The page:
14 Feb Construct and install a garden arch
Installing a metal garden arch without ruining your garden
The 280-cm-tall Kiftsgate Victorian Rose Arch weighs in at 32 kilos. When installing this gorgeous rose arch, concrete foundations are a must. Once it is well secured into the ground, the structure will be totally wind- and stormproof. The process of installing a metal arch can seem a bit overwhelming at first. How will your new metal garden arch be delivered to you? Will you be provided with everything you need to install the structure? Will you ruin your garden in the process? Do you need any machinery or special equipment to get the job done? Can you carry out the installation work yourself, or should you get in a specialist? Our customers often have these kinds of questions spinning around in their heads when they’re considering buying one of our garden arches. We normally recommend that you get a local landscape gardening company to build and install your garden arch. In Ireland, our local partner Owen Chubb Landscaping can do this for you, for example. But even if you do hire a professional service, it’s still good to understand the process involved in installing a rose arch. To help you out with this, we’ve documented the process of installing the Kiftsgate Victorian Rose Arch and have tried to answer any questions you might have about the whole process!
How is the metal garden arch delivered to customers?
We offer free delivery of our metal garden arches to many European countries. Within Europe our own driver will deliver your rose arch, using our own van. We also deliver overseas, for which we use a freight forwarder, usually sending our garden archways via air freight. The Kiftsgate Victorian Rose Arch is made up of two side panels and two roof pieces. Each of these four sections consists of metal bands and tubing that have been welded together to form a single solid piece. These four pieces are slotted together and then secured into the ground with submersible screws that will be hidden once the structure is in place. The eight ground anchors (two inner and two outer ground anchors for each of the two side panels) come as standard with our garden archways.
How is the rose arch secured into concrete foundations?
Once you’ve chosen the perfect spot for your new garden arch, you need to dig two holes in the ground, each of which needs to be around 100 cm deep. Fill each hole with a 20-cm layer of gravel or grit (with should have a grain size of 16–32 mm). This ensures that the foundations will be frostproof. Now you need to assemble the garden arch, including the inner and outer ground anchors. It’s best to do this when the structure is lying on the ground. Then stand the rose arch up and place it – along with the eight ground anchors – into the holes you just dug. Next you need to position it correctly. We recommend using a spirit level or plumb line for this. Professionals tend to use a laser spirit level. When the structure is in position, you need to secure it in place so that it can’t move. Wooden supports or large stones work well for this. Now pour a high-quality, fast-setting concrete mix into each of the two holes. The concrete should end around three to five centimetres below the outer ground anchors. Using a bar or wooden batten, stir the concrete to make sure that no bubbles form, then smooth over the surface. Once the concrete has cured, you can remove the supports and cover the concrete with gravel or soil. If you want your garden archway to stand on a hard surface, then you can also order it with welded-on base plates, so that it can be bolted to your terrace, path or patio.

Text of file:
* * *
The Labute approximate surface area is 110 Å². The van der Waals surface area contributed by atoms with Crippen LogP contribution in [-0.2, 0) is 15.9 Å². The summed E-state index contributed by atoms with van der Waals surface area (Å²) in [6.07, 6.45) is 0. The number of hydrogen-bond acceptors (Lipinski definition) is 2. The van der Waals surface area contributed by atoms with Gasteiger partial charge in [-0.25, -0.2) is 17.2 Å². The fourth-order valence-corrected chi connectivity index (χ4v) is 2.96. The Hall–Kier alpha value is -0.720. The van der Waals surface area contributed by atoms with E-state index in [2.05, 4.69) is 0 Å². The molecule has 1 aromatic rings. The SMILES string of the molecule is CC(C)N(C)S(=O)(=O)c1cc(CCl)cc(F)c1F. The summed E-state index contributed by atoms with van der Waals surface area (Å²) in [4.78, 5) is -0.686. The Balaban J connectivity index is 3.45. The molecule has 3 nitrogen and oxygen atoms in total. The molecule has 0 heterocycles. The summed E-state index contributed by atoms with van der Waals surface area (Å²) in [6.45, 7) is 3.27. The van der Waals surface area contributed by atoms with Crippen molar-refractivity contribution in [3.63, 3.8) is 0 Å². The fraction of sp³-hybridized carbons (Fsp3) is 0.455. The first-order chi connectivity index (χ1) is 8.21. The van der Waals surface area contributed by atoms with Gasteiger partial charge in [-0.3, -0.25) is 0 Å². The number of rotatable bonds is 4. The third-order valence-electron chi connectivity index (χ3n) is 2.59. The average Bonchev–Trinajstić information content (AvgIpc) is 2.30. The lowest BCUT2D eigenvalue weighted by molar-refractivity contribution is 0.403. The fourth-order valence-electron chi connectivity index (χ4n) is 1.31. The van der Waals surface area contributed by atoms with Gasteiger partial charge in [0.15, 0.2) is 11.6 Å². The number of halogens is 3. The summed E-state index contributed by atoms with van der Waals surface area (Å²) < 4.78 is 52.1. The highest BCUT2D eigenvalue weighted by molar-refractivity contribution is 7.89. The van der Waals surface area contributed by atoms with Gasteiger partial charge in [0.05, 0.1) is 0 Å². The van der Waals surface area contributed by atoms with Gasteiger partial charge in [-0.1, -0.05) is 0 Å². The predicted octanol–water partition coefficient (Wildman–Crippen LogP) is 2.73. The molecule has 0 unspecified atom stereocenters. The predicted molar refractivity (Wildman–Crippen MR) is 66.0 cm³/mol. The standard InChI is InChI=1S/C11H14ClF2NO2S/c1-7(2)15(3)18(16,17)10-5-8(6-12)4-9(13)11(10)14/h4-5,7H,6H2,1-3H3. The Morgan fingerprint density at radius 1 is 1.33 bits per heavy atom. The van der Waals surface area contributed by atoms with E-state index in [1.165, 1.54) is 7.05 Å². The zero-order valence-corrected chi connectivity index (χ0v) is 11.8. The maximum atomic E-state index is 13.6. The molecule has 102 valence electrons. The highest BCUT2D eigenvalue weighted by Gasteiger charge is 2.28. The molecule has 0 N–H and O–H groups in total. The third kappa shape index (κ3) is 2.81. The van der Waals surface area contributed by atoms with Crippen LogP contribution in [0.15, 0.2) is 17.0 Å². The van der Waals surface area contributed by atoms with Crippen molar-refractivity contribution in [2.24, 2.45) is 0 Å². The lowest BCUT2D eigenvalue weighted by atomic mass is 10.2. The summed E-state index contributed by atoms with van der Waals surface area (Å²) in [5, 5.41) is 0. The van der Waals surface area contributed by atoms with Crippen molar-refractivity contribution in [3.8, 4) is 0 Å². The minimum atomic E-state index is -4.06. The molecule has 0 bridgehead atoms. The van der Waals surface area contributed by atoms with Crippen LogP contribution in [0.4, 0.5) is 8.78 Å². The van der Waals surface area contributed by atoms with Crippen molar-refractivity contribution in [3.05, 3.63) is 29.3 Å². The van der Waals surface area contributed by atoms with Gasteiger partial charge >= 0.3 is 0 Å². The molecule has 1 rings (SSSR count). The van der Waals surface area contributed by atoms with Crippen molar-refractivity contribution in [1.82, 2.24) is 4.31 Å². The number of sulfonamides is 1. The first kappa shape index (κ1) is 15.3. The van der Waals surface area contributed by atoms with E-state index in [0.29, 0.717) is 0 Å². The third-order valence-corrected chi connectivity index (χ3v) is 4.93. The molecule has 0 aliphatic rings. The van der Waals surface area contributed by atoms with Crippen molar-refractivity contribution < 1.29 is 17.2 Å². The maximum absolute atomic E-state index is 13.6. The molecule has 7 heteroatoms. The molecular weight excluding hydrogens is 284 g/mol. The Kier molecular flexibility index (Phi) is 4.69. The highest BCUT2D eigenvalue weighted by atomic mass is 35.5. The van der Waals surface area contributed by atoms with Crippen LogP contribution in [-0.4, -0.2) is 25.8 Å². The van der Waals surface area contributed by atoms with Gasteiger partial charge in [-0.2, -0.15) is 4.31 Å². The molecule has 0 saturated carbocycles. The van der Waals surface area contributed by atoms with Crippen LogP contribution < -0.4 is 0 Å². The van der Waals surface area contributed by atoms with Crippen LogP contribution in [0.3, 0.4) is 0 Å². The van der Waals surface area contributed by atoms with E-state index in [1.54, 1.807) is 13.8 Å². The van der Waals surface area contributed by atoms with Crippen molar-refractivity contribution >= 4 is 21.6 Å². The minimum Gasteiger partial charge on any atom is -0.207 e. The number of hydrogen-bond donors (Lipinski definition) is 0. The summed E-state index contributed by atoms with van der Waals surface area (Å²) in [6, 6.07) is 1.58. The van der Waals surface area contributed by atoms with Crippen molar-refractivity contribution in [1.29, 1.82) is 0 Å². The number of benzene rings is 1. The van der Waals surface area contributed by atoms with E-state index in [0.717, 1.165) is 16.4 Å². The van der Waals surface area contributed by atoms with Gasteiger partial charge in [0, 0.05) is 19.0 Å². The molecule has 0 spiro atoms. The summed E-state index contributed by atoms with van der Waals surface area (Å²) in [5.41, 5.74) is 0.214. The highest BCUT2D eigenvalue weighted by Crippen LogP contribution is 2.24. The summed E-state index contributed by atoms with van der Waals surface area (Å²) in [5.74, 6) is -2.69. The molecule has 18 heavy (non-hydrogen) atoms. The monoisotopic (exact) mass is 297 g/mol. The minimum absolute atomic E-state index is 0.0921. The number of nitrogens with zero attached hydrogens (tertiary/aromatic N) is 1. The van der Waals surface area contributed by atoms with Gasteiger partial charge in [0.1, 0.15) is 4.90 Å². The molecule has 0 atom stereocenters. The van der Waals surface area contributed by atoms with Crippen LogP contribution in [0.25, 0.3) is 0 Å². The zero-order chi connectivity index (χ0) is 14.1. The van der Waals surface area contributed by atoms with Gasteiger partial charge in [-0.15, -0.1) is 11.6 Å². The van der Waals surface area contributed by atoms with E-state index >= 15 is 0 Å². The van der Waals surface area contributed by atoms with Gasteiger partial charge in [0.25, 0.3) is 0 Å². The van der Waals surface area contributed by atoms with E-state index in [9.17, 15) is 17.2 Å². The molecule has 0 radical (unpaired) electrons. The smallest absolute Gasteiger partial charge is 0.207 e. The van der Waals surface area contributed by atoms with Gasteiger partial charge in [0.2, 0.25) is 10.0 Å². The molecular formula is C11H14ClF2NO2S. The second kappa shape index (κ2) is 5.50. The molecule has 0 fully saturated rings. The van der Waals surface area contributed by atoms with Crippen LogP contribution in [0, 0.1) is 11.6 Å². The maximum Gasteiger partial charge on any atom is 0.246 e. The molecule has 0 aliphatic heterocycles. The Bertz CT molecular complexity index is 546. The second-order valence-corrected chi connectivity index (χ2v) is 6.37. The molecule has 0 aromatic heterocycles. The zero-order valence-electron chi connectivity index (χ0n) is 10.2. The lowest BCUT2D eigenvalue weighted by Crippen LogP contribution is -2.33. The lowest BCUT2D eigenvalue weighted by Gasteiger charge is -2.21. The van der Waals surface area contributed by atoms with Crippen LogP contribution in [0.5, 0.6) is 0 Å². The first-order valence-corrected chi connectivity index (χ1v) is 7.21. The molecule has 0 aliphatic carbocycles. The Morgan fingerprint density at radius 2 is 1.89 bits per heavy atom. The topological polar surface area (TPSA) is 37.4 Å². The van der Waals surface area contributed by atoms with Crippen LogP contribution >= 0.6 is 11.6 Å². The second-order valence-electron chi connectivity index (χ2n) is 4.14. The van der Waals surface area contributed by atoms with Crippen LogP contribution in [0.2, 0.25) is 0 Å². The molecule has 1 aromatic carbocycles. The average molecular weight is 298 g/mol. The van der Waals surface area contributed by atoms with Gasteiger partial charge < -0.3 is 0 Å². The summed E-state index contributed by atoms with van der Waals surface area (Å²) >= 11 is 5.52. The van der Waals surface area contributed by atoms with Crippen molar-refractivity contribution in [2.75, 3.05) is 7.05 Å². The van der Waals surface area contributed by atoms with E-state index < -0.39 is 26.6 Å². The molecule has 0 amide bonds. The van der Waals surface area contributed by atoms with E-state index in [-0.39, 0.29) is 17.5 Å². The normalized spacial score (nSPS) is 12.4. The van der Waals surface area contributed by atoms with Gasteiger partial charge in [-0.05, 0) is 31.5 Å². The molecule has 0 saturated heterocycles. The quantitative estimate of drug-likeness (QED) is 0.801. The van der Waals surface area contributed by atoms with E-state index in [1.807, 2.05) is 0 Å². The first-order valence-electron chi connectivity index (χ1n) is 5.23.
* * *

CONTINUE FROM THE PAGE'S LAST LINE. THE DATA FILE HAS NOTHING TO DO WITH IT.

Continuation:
Will the lawn be damaged?
You will need to remove the grass in the area where your new rose arch will stand – but none of the rest of your lawn need be touched. If you hire an experienced local hard landscaper to install the structure for you, then they will remove the grass before construction begins, and store it carefully until it can be put back in place later on. A good hard landscaper will ensure your garden and lawn do not suffer as a result of the installation work. If the soil in your garden is of normal quality, then you will not need a mini digger or any other machinery to dig the foundation holes. All you’ll need is a rake, a shovel and a spade.
Who can install a metal rose arch with concrete foundations?
We recommend that you hire a hard landscaper or professional gardener to install your garden arch. An experienced landscaper will be able to install the structure for you in a matter of hours. In the photos, you can see a Classic Garden Elements Kiftsgate Victorian Rose Arch that has been professionally installed in the garden of our contractor Owen Chubb Landscaping. The next day, the owners started planting their new metal garden arch, which unites two separate flower beds and structures the garden in an incredibly attractive way. Hopefully we’ve succeeded in shining some light on the rose arch installation process so that you have more idea of what to expect now. If still have some questions or would like to discuss a bespoke garden arch, please get in touch. We’d be happy to help!